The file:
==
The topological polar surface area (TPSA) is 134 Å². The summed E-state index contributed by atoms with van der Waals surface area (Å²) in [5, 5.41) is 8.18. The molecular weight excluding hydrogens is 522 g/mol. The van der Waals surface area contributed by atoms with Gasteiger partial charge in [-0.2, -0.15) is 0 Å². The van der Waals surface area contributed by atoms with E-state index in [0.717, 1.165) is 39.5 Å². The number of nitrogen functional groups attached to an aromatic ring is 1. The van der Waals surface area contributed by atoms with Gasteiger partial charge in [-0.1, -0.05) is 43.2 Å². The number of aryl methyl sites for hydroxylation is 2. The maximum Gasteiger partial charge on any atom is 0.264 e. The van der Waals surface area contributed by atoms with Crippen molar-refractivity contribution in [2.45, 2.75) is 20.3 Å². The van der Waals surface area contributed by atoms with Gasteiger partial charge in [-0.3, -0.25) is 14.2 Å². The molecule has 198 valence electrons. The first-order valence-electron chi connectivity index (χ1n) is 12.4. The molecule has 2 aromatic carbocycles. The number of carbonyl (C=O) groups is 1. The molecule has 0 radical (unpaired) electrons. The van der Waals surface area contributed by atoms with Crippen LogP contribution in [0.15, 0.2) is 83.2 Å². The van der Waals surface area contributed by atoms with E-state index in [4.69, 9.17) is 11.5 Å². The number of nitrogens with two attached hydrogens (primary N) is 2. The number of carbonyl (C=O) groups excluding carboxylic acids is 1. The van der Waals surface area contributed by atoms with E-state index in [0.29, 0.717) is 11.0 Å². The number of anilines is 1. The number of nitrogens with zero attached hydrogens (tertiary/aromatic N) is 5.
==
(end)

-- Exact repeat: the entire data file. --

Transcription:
The topological polar surface area (TPSA) is 134 Å². The summed E-state index contributed by atoms with van der Waals surface area (Å²) in [5, 5.41) is 8.18. The molecular weight excluding hydrogens is 522 g/mol. The van der Waals surface area contributed by atoms with Gasteiger partial charge in [-0.2, -0.15) is 0 Å². The van der Waals surface area contributed by atoms with E-state index in [0.717, 1.165) is 39.5 Å². The number of nitrogen functional groups attached to an aromatic ring is 1. The van der Waals surface area contributed by atoms with Gasteiger partial charge in [-0.1, -0.05) is 43.2 Å². The number of aryl methyl sites for hydroxylation is 2. The maximum Gasteiger partial charge on any atom is 0.264 e. The van der Waals surface area contributed by atoms with Crippen molar-refractivity contribution in [2.45, 2.75) is 20.3 Å². The van der Waals surface area contributed by atoms with Gasteiger partial charge in [-0.3, -0.25) is 14.2 Å². The molecule has 198 valence electrons. The first-order valence-electron chi connectivity index (χ1n) is 12.4. The molecule has 2 aromatic carbocycles. The number of carbonyl (C=O) groups is 1. The molecule has 0 radical (unpaired) electrons. The van der Waals surface area contributed by atoms with Crippen LogP contribution in [0.15, 0.2) is 83.2 Å². The van der Waals surface area contributed by atoms with E-state index in [4.69, 9.17) is 11.5 Å². The number of nitrogens with two attached hydrogens (primary N) is 2. The number of carbonyl (C=O) groups excluding carboxylic acids is 1. The van der Waals surface area contributed by atoms with E-state index in [0.29, 0.717) is 11.0 Å². The number of anilines is 1. The number of nitrogens with zero attached hydrogens (tertiary/aromatic N) is 5.